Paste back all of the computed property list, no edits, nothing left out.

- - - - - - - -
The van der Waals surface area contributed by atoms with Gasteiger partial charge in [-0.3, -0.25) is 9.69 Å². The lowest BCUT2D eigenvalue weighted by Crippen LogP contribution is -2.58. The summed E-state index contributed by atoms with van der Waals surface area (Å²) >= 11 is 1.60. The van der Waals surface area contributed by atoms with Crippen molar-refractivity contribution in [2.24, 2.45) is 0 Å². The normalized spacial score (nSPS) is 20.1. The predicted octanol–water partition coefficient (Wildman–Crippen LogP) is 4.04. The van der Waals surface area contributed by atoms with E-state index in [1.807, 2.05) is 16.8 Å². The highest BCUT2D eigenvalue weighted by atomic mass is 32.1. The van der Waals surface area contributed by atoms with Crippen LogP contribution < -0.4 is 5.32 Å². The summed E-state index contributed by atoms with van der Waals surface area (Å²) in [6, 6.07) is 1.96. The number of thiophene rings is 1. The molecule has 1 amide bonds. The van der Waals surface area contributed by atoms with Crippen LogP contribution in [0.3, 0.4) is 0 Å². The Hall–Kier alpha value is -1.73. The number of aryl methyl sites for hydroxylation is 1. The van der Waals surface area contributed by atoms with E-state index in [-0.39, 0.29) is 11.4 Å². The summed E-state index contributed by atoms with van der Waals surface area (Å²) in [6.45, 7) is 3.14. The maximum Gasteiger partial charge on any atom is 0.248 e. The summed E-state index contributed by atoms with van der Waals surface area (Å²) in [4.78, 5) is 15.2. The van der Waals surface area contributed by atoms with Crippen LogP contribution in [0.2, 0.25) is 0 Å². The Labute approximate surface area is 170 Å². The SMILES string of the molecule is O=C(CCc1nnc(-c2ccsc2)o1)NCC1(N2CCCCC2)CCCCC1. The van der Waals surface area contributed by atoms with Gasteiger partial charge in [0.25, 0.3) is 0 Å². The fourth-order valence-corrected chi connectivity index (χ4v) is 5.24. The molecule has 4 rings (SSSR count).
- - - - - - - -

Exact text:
The van der Waals surface area contributed by atoms with Gasteiger partial charge in [-0.3, -0.25) is 9.69 Å². The lowest BCUT2D eigenvalue weighted by Crippen LogP contribution is -2.58. The summed E-state index contributed by atoms with van der Waals surface area (Å²) >= 11 is 1.60. The van der Waals surface area contributed by atoms with Crippen molar-refractivity contribution in [2.24, 2.45) is 0 Å². The normalized spacial score (nSPS) is 20.1. The predicted octanol–water partition coefficient (Wildman–Crippen LogP) is 4.04. The van der Waals surface area contributed by atoms with E-state index in [1.807, 2.05) is 16.8 Å². The highest BCUT2D eigenvalue weighted by atomic mass is 32.1. The van der Waals surface area contributed by atoms with Crippen LogP contribution < -0.4 is 5.32 Å². The summed E-state index contributed by atoms with van der Waals surface area (Å²) in [6, 6.07) is 1.96. The number of thiophene rings is 1. The molecule has 1 amide bonds. The van der Waals surface area contributed by atoms with Crippen LogP contribution in [0.3, 0.4) is 0 Å². The Hall–Kier alpha value is -1.73. The number of aryl methyl sites for hydroxylation is 1. The van der Waals surface area contributed by atoms with E-state index in [-0.39, 0.29) is 11.4 Å². The summed E-state index contributed by atoms with van der Waals surface area (Å²) in [6.45, 7) is 3.14. The maximum Gasteiger partial charge on any atom is 0.248 e. The summed E-state index contributed by atoms with van der Waals surface area (Å²) in [4.78, 5) is 15.2. The van der Waals surface area contributed by atoms with Crippen LogP contribution in [0.2, 0.25) is 0 Å². The Labute approximate surface area is 170 Å². The SMILES string of the molecule is O=C(CCc1nnc(-c2ccsc2)o1)NCC1(N2CCCCC2)CCCCC1. The van der Waals surface area contributed by atoms with Gasteiger partial charge in [0.25, 0.3) is 0 Å². The fourth-order valence-corrected chi connectivity index (χ4v) is 5.24. The molecule has 4 rings (SSSR count).